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Dalziel: World Congress for Total Quality Managemt

World Congress for Total Quality Management

Opening Address by Commerce Minister Lianne Dalziel to 11th World Congress for Total Quality Management

Duxton Hotel, Wakefield St, Wellington

On behalf of the New Zealand government I would like to extend a warm welcome to overseas delegates to New Zealand; to the New Zealanders among you, welcome you to Wellington. To all of you welcome to the 11th World Congress for Total Quality Management.

I'd like to acknowledge the organisers of the Congress: Dr Robin Mann as local chair of the World Congress of Total Quality Management; the Centre for Organisational Excellence Research based at Massey University; the New Zealand Institute of Management; the New Zealand Organisation for Quality; the New Zealand Business Excellence Foundation; SAI Global; and Professor Gopal Kanji, chairman of the World Congress and director of Kanji Quality Culture.

The World Congress for Total Quality Management has an established reputation as an international forum for practitioners in the field of business excellence and continuous improvement. You have a track record of attracting world-class speakers and delegates and this year is no exception. Your workshops and keynote addresses will offer a significant range of research and real-life experiences from around the world. This is an example of a truly global network at work and I know you have a fascinating few days ahead of you.

I understand this is the first time the Congress has come to Australasia and we are pleased to have been selected as the venue this year. I hope that you will find time to explore the many and varied recreational and cultural experiences New Zealand has to offer.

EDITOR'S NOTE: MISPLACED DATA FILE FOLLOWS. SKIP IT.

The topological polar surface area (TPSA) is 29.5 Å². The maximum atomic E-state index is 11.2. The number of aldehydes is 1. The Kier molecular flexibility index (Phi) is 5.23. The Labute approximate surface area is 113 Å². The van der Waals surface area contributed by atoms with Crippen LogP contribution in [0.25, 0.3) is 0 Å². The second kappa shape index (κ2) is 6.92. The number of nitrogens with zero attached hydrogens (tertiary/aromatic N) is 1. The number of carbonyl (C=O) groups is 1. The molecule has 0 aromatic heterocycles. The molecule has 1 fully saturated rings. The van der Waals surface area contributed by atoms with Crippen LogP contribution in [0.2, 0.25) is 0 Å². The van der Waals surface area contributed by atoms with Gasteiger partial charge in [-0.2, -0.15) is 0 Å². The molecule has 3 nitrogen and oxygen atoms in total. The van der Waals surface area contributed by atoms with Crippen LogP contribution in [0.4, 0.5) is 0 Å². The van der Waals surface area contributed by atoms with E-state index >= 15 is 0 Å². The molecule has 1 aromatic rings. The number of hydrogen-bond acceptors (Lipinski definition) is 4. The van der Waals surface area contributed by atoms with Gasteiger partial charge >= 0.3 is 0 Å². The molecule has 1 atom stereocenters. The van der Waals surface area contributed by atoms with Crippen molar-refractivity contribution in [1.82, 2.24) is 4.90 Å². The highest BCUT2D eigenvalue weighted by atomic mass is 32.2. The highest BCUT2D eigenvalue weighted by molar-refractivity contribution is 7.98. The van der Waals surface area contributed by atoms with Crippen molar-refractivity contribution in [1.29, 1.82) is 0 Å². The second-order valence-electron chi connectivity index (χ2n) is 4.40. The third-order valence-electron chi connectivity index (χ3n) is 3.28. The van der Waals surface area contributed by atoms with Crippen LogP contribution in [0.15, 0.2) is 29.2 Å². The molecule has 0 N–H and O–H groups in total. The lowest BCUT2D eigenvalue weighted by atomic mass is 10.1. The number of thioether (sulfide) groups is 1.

New Zealand is known for its stunning landscapes and its clean green image – 100% Pure is our brand. However it is our pioneering history and our distance from world markets, which has created a nation of innovators and entrepreneurs who dare to do things differently. New Zealand's edge lies in an independent spirit that celebrates fresh, creative and often unconventional thinking.

New Zealand is also the home of world-leading technology and manufacturing. In coming to this conference, you may well have filled your car from a petrol pump using New Zealand software; walked off your plane through a New Zealand-made air bridge; or collected your baggage from a carousel developed here in New Zealand by local company, Glidepath. And that is just the beginning of the inroads New Zealand companies have made on the world stage.

I am sure you all know that New Zealand is the home of the Lord of the Rings movies, which owe their success to a combination of the talent of Peter Jackson, our dramatic natural scenery, and the special effects skills of our homegrown Weta Workshops. With Peter Jackson having re-made King Kong here and with another Kiwi director, Andrew Adamson making Narnia, with I understand the sequel Prince Caspian to be filmed here as well, our reputation as a great place to make movies is becoming embedded as part of our national identity.

But as I have said, it's not just the scenery; it's the talent and the skills of the film-makers and the technicians as well.

The government is working to harness that creativity and pioneering spirit as part of our economic transformation agenda. Our small size and relative isolation in the world shapes our perspective and drives us to look outward to excel in the global economy.

We are a small economy but we have strong links with Australia and the Pacific, a common heritage with Europe and North America, and growing links with Asia.